When I was a kid, I read a bit in a Ripley’s Believe it or Not!­-style paperback about a warrior who decapitated his enemies, then turned the head to look at its own body. Because, the text breathlessly explained, the head retains consciousness for nine seconds after death! As a twisted little eight-year-old, I immediately wanted to know if it was true and immediately came upon that catch-22: even if this were true, what good would the knowledge be if you couldn’t communicate it to anyone else? This little fact has remained an odd fascination of mine ever since.

Larraquy must have a similar fascination. In the first part of Comemadre, a group of doctors decide to test the length of consciousness after decapitation and devise a way for the decapitated to communicate. When I realized this was the plot, I nearly exploded  with joy. I’ve wanted this story my entire life. Larraquy delivers.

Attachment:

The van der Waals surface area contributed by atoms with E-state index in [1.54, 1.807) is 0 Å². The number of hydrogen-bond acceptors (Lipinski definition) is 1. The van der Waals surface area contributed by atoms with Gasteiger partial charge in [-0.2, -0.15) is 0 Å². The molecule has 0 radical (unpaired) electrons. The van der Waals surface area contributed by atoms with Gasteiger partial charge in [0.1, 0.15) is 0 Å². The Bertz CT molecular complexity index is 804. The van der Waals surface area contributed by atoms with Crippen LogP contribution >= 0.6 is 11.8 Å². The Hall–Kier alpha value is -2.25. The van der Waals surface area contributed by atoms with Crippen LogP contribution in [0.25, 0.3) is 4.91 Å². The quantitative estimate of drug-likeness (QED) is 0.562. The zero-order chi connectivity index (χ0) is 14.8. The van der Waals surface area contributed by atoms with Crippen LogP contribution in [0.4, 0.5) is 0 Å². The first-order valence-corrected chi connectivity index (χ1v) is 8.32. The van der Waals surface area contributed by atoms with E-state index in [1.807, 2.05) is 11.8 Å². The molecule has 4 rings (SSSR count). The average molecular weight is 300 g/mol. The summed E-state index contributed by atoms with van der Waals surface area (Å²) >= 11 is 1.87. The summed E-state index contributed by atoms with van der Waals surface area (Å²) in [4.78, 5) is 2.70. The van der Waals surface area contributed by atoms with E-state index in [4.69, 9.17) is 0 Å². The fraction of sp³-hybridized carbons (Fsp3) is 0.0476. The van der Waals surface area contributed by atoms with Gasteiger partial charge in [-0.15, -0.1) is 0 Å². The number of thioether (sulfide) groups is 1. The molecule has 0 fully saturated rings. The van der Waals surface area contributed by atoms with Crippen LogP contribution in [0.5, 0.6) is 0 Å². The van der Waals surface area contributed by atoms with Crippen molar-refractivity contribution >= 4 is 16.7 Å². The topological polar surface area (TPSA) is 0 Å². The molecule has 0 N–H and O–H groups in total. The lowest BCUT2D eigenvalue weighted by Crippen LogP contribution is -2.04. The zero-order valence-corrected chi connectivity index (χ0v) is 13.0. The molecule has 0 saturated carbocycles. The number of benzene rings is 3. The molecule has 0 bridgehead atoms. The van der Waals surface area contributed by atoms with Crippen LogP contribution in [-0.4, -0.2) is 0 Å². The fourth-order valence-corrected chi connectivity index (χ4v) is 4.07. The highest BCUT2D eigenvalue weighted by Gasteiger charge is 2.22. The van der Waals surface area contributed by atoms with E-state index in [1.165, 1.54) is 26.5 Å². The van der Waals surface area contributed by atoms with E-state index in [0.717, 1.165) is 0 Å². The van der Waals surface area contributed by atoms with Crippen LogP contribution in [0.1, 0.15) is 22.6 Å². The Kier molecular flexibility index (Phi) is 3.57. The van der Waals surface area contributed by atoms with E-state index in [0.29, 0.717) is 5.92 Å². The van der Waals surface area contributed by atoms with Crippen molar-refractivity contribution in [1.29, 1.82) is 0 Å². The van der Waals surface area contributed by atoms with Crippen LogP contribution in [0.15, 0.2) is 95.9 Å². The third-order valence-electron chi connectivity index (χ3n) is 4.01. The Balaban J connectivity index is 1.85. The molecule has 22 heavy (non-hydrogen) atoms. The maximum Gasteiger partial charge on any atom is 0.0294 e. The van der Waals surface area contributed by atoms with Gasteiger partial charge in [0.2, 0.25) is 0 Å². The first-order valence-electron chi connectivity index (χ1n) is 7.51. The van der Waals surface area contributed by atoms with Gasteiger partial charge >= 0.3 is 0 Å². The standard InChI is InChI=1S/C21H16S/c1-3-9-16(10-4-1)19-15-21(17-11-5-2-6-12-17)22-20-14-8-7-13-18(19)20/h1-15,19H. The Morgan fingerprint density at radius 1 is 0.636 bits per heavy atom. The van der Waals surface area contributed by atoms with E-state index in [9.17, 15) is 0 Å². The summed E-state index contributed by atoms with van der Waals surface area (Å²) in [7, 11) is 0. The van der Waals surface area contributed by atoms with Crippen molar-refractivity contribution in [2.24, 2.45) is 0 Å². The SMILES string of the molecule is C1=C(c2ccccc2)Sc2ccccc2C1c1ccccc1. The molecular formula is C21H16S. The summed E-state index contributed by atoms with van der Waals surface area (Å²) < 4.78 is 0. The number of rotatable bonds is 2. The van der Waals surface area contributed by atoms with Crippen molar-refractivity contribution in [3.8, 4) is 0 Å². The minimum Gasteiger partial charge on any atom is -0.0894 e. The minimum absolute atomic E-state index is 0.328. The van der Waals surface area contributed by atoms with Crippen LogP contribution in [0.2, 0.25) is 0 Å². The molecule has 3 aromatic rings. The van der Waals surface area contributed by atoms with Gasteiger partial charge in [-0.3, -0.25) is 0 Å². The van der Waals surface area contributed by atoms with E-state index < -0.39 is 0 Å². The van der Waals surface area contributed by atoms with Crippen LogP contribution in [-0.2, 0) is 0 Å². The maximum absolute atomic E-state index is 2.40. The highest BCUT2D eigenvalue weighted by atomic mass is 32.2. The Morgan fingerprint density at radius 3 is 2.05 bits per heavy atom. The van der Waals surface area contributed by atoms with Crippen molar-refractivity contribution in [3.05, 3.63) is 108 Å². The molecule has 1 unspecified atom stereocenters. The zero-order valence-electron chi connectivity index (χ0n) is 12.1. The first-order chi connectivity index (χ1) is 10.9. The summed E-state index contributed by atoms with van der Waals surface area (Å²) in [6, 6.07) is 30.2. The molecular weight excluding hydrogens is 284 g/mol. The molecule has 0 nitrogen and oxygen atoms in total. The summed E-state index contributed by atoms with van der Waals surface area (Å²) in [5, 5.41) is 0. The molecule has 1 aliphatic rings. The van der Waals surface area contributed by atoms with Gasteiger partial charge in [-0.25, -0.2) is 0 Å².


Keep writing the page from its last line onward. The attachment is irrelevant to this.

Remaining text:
The second story, about half the length of the first, is just as good and the connections between the two build until the book feels haunted. Comemadre is a darkly hilarious, twisted, intelligent ride. Continue reading

“The Third Hotel” (Post 2/2)

The Third Hotel 02

[Explanation of Reading Journal Entries/Ratings]

Post 1

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Part 2: Morbid Urges

[35] Reference:

Drinking cafecitos on the café patio.



Café Cubano (also known as Cuban expresso, Cuban coffee, Cafecito, Cuban pull, Cuban shot) is a type of espresso that originated in Cuba. Specifically, it refers to an espresso shot which is sweetened with demerara sugar which has been whipped with the first and strongest drops of espresso.